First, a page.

There's a reason your best friend is rearranging the dirt in your yard.
Figuring out why your dog digs is the first step to knowing how to get him to stop. (Photo: Sundays Photography/Shutterstock)
Some dogs just can't help it. Let them loose in the backyard and the temptation is just too great. Their front paws become a crazy set of whirring garden tools as they furiously set to work digging a hole.
Although you may not be thrilled with the flying dirt, digging is a very natural behavior for dogs. There are plenty of reasons why they do it and ways you can (sometimes) get them to stop.
Looking for entertainment
Dogs may dig just for the fun of it when they learn that roots and soil move and "play back," according to the Humane Society of the United States. Dogs that dig for fun often do it when they're left outside alone to find their own entertainment and have no toys, playmates or other outlet for their energy. They may dig for entertainment if they're an active breed or even if they've seen you digging or gardening and want to do the same thing.
How to get them to stop: This type of digging can be the hardest to stop because the action of digging is rewarding in and of itself, says WebMD and the American Society for the Prevention of Cruelty to Animals (ASPCA). You may want to create a special digging pit where your dog is allowed to dig and consider fencing off areas that are particularly off limits to your pet. Give your dog lots of exercise, give him outdoor toys and make sure he isn't outside unsupervised in the yard.
Trying to escape
Some dogs will dig near a fence, attempting to escape. (Photo: Annette Shaff/Shutterstock)
Some dogs dig because they are attempting a getaway. They figure they can't get over the fence, so why not try under? Your dog might be trying to get to something or get away from something. It could be that they just see something they want to chase, want to escape confinement or they could be dealing with separation anxiety.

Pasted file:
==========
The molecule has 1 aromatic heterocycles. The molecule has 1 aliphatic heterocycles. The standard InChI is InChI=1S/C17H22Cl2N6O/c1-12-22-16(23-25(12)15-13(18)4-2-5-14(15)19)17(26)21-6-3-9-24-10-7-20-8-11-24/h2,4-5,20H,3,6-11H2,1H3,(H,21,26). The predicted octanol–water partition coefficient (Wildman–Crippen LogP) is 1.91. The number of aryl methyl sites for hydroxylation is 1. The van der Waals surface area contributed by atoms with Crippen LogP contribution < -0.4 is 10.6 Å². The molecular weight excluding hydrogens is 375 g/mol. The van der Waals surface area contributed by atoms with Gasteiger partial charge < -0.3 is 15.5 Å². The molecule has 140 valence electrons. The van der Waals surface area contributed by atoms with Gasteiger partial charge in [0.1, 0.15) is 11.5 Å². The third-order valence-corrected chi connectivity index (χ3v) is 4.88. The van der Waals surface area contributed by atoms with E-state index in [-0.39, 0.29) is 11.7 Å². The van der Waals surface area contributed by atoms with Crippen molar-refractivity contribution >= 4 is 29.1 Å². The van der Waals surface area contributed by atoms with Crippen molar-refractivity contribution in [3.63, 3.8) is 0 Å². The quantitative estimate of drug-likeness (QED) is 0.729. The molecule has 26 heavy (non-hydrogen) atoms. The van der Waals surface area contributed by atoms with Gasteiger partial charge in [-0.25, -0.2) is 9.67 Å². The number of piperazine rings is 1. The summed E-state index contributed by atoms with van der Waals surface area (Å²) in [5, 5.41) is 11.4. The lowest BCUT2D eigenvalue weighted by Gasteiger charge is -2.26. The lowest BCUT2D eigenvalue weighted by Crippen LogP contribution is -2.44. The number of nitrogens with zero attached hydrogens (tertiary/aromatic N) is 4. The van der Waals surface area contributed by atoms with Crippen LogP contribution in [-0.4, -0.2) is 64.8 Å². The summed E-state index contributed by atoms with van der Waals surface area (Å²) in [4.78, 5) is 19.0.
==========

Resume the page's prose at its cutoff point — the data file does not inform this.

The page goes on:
How to get them to stop: First, make sure your dog is confined in your yard. Bury chicken wire at the bottom of your fence or bury the fence line at least a foot deep and place large rocks at the bottom of your fence line. Don't leave your dog alone outdoors. Work with a trainer to deal with any anxiety issues.
Searching for comfort and protection
Dogs will sometimes dig holes and sleep in them to cool off. (Photo: Ton Bangkeaw/Shutterstock)
Dogs might simply be digging a hole to find a cooler spot to escape the summer heat. In colder, rainier weather, they may be trying to find protection from the elements. Dogs can also dig to try to find water. You might be able to tell this is why your dog is digging if she lies in the hole she digs.
How to get them to stop: Be sure your dog has the comfort she's looking for. Provide shelter for her outside, but don't leave her outdoors when it's hot, cold or it's raining or snowing. Make sure she has plenty of water outside.
Burying hidden treasure
If your dog doesn't finish his bone, he may just want to bury it for later. (Photo: Oskari Porkka/Shutterstock)
"Dogs dig in dirt or other substrates, like mulch or sand, to bury items they want to save for later, like a favorite chew or toy, or to search for items that they have hidden in the past," says veterinarian Wailani Sung in VetStreet. This is based on hereditary behavior when wild dogs and their relatives would bury extra food and bones so they could eat them later.
How to get them to stop: Don't give your dog food or bones that he won't finish right away. If your dog doesn't finish something completely, take it away before he has the chance to stash it away. If your dog really seems to enjoy this kind of digging, you might want to consider giving him his own digging pit and encouraging him to bury his goodies there.
Searching for prey
It's tough to stifle the prey drive when dogs are chasing insects or small animals. (Photo: Sundays Photography/Shutterstock)
Dogs sometimes dig in search of insects or other prey that run on the ground or underground. They might go hunting for moles or chipmunks or anything else they see scurrying around the ground.
How to get them to stop: The ASPCA cautions, "Be forewarned: punishing your dog for this type of digging isn’t likely to work, because the act of hunting is naturally highly rewarding to most dogs, regardless of whether or not it results in unpleasant consequences." Instead, you might want to find humane traps to remove the animals from your yard or find ways to fence off the parts of your yard where they're most common.
As much fun as your dog might be having when he digs, you likely don't want a yard full of pits. Once you figure out your dog's motivation, you can take steps to get him to stop landscaping your backyard.
Mary Jo DiLonardo writes about everything from health to parenting — and anything that helps explain why her dog does what he does.
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